(ii) "Communication" between HCS and the counties is also weak in regard to the amount of discretion and responsibility county consultants can exercise on matters not specifically covered by any law or regulation. Needless to say, a multitude of problems arise in various counties for which there is no specific answer provided in any law or regulation governing the program. In such in. stances, the consultants have a choice of either acting upon their own discretion or requesting direction from HCS. The failure of HCS to respond promptly to requests for advice often results in no action at all being taken by the counties. The failure to clearly advise the counties as to areas of discretionary respon. sibility has resulted in counties taking inconsistent positions on matters where there should be uniformity.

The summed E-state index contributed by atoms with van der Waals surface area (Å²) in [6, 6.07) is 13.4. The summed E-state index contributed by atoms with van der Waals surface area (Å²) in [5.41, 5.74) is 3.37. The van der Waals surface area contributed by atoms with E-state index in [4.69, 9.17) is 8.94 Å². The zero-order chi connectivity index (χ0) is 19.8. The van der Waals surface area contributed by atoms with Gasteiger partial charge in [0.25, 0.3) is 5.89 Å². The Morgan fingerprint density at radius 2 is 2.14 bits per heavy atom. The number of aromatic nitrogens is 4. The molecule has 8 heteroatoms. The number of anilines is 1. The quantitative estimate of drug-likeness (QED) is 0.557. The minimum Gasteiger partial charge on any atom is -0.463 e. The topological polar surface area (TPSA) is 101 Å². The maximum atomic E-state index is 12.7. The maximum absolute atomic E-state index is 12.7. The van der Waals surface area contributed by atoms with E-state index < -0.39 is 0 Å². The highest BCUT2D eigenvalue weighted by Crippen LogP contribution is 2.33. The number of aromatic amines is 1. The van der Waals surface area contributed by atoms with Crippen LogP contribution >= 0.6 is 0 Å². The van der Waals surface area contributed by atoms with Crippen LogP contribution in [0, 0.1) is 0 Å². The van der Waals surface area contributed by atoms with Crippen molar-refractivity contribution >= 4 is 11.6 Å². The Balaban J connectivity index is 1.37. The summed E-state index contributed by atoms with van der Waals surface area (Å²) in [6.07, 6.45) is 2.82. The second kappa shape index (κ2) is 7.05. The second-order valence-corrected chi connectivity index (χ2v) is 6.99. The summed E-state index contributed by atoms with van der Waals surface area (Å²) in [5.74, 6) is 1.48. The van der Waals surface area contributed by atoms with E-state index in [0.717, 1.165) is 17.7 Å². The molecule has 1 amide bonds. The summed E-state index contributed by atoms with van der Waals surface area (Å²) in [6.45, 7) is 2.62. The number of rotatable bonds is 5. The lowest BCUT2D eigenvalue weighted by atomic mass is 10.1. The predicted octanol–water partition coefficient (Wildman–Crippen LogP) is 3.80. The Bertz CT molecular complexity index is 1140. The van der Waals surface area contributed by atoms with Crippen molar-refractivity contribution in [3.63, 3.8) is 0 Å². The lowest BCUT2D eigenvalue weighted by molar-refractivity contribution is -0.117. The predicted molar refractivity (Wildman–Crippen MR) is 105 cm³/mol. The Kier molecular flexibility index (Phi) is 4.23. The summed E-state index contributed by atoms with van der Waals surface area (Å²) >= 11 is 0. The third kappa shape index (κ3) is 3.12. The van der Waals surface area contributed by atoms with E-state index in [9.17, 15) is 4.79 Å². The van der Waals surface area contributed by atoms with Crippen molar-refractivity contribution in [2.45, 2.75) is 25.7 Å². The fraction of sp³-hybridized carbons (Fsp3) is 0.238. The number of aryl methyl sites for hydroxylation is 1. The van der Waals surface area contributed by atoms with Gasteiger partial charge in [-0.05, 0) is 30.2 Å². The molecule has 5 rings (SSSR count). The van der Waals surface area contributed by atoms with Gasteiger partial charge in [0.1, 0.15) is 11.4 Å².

(iii) HCS has also issued directives which were inconsistent with existing laws and regulations governing the Jedi-l'al Program. The current time lag in correcting such inconsistencies-often weeks--would be eliminated by more effective lines of communication.
(B) Evasion of Regulations
Certain "loopholes” exist in the laws and regulations governing Jedi-Cal which enable vendors to engage in activities which are contrary to the intent and language of the lane.
1. Through a simple subterfuge, physicians who are suspended from the program may continue to receive Medi-Cal payments.
Persons participating as vendors in the Medi-Cal Program possess a vendor number. Usually this number is the same as the professional license number possessed by the vendor. When the vendor is a physician, however, and practices as a member of a group or clinic a vendor number is also assigned to the group or clinic.